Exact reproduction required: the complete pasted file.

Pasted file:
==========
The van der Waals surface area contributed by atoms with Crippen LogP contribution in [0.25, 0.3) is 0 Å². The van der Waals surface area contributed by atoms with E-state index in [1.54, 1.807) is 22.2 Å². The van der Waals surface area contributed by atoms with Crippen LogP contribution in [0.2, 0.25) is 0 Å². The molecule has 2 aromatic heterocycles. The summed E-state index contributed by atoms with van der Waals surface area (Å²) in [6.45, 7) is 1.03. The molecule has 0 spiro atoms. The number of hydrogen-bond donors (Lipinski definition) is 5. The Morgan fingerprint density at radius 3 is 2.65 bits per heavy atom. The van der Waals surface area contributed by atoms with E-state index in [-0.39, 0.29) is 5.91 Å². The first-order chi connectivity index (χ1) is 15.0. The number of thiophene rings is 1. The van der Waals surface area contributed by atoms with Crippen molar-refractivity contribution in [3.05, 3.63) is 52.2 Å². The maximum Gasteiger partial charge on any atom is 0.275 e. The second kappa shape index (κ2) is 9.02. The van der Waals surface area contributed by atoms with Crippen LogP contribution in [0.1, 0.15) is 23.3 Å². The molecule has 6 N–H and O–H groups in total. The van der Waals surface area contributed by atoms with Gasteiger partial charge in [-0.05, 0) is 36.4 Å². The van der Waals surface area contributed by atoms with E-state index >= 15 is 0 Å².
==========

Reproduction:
The van der Waals surface area contributed by atoms with Crippen LogP contribution in [0.25, 0.3) is 0 Å². The van der Waals surface area contributed by atoms with E-state index in [1.54, 1.807) is 22.2 Å². The van der Waals surface area contributed by atoms with Crippen LogP contribution in [0.2, 0.25) is 0 Å². The molecule has 2 aromatic heterocycles. The summed E-state index contributed by atoms with van der Waals surface area (Å²) in [6.45, 7) is 1.03. The molecule has 0 spiro atoms. The number of hydrogen-bond donors (Lipinski definition) is 5. The Morgan fingerprint density at radius 3 is 2.65 bits per heavy atom. The van der Waals surface area contributed by atoms with E-state index in [-0.39, 0.29) is 5.91 Å². The first-order chi connectivity index (χ1) is 15.0. The number of thiophene rings is 1. The van der Waals surface area contributed by atoms with Crippen molar-refractivity contribution in [3.05, 3.63) is 52.2 Å². The maximum Gasteiger partial charge on any atom is 0.275 e. The second kappa shape index (κ2) is 9.02. The van der Waals surface area contributed by atoms with Crippen LogP contribution in [0.1, 0.15) is 23.3 Å². The molecule has 6 N–H and O–H groups in total. The van der Waals surface area contributed by atoms with Gasteiger partial charge in [-0.05, 0) is 36.4 Å². The van der Waals surface area contributed by atoms with E-state index >= 15 is 0 Å².